The impacts of climate change are eroding their resilience and forcing them to migrate and relocate both domestically and internationally. More than 50 percent of the indigenous peoples in Latin America live now in urban areas.

Learning by listening

Myrna Cunningham, President of the Fund for the Development of Indigenous Peoples of Latin America and the Caribbean (FILAC), emphasized the importance of the full participation of all – old and young, women and men – in discussions of key issues, listing five in particular: land tenure, territorial governance, ecosystem service payments; community forestry; and traditional knowledge and food systems.

Richard Moreno Rodríguez, Coordinator for the Afro-Colombian National Peace Council, highlighted the remarkable mutual intensity of the relationship between a people and their territory for ethnic communities in his country. “We feel, suffer and live it,” he said.

Alexis Neuberg, President of the Africa-Europe Diaspora Development Platform (ADEPT), highlighted the “marginalization of people who are in fact an asset” that afflicts many migrants, including those compelled to leave their home countries due to climate change or conflicts.

Other participants in today’s seminar included Beatriz Argimón, Vice President of Uruguay; Pearnel Patroe Charles Jr., Jamaica’s Minister of Housing ,Urban Renewal, Environment and Climate Change; Kluane Adamek, Yukon Regional Chief for the Assembly of First Nations, Canada; Bruno Oberle, Director General of the International Union for the Conservation of Nature (IUCN); Lisa Famolare, Vice President Nature for Climate for the Americas of Conservation International.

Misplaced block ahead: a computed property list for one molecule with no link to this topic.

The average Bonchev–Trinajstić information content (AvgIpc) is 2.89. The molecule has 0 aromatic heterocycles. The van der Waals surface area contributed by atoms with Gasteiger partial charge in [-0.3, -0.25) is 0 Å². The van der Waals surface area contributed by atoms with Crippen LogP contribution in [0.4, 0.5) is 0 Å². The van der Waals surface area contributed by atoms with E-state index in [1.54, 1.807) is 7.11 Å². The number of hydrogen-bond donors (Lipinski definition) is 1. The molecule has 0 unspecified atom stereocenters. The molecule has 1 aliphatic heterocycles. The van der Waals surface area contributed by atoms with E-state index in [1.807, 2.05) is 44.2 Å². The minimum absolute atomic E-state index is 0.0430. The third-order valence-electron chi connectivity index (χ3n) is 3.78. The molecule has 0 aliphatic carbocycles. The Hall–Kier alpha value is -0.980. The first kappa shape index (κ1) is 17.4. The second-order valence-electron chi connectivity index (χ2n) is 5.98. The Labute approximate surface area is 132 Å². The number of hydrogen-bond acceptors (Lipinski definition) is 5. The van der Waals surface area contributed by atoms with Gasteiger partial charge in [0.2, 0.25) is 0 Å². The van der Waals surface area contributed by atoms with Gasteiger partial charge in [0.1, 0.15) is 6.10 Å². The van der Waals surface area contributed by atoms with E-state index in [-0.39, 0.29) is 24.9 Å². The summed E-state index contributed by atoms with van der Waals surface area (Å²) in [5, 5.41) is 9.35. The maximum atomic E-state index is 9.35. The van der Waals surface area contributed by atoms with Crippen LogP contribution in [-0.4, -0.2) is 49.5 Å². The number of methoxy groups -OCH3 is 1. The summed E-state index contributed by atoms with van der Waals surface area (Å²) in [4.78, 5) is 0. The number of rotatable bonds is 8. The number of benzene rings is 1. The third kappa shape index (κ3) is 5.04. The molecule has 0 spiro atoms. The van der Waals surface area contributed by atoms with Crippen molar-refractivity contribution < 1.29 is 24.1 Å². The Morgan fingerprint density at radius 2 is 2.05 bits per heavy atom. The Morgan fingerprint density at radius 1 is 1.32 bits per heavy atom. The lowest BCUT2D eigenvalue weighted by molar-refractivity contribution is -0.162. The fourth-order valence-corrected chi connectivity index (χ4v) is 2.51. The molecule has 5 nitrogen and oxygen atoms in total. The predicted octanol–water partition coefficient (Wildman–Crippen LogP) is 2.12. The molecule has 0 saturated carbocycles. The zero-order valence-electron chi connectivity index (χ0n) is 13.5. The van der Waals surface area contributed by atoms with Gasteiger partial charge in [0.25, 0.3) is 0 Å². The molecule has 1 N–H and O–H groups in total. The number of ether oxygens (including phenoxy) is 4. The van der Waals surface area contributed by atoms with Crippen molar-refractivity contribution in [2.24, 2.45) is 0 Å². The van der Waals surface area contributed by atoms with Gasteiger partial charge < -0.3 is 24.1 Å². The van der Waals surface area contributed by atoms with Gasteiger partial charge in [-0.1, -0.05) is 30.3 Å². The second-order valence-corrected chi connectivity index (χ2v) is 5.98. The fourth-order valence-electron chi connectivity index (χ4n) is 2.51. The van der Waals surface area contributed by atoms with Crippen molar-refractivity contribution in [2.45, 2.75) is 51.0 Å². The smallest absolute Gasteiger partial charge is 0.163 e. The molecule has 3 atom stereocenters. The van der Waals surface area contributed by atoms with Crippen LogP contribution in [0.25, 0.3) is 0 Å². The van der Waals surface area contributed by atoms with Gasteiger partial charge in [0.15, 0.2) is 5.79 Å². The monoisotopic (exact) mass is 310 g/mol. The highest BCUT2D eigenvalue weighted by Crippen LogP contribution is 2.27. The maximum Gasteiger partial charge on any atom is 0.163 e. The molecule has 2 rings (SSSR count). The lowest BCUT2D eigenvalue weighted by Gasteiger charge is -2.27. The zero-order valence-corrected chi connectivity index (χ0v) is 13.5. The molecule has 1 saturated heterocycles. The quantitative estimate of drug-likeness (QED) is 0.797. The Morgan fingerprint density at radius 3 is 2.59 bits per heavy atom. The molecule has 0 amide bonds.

“One issue that was made clear by Indigenous and Afro-descendant speakers is that their communities are “among the first to face the consequences of climate change due to their direct dependence on and close relationship with the land and natural resources,” said Torero. “It is essential to build beneficial partnerships with them, including recognizing their collective tenure rights, to build collective strategies to mitigate climate change and contribute to biodiversity.”

The report by FAO and FILAC, Forest Governance by Indigenous and Tribal Peoples, offers rich data indicating the high potential of such an approach. Indigenous Peoples’ territories cover 28 percent of the Amazon Basin but generated only 2.6 percent of the region’s gross carbon emissions. Securing indigenous lands can be up to 42 times cheaper to reduce carbon dioxide emissions than doing so through fossil carbon capture and storage for coal and gas-fired power plants. More facts and figures are summarized here.

“It is pivotal to combine indigenous peoples’ traditional knowledge, innovation and technology and establish a dialogue of knowledge that retrofits both and benefits humankind,” Torero said. New technologies and platforms should be used to spread their traditional knowledge, which would also recognize the contribution made by the youth of those communities, he added.

What FAO is doing

FAO launched a Global-Hub on Indigenous Food Systems that within the framework of the UN Food System Summit drafted the White/Wiphala Paper on Indigenous Peoples’ Food Systems, which will be one of the papers informing the Summit.

In 2019, FAO also established the informal Rome Group of Friends of Indigenous Peoples, chaired by Canada.
Director-General Qu also pointed to FAO’s ambitious Globally Important Agriculture Heritage Systems Program (GIAHS). “These ancestral systems constitute the foundation for contemporary and future agricultural innovations and technologies,” he said.

Learn more about FAO’s work in the area here.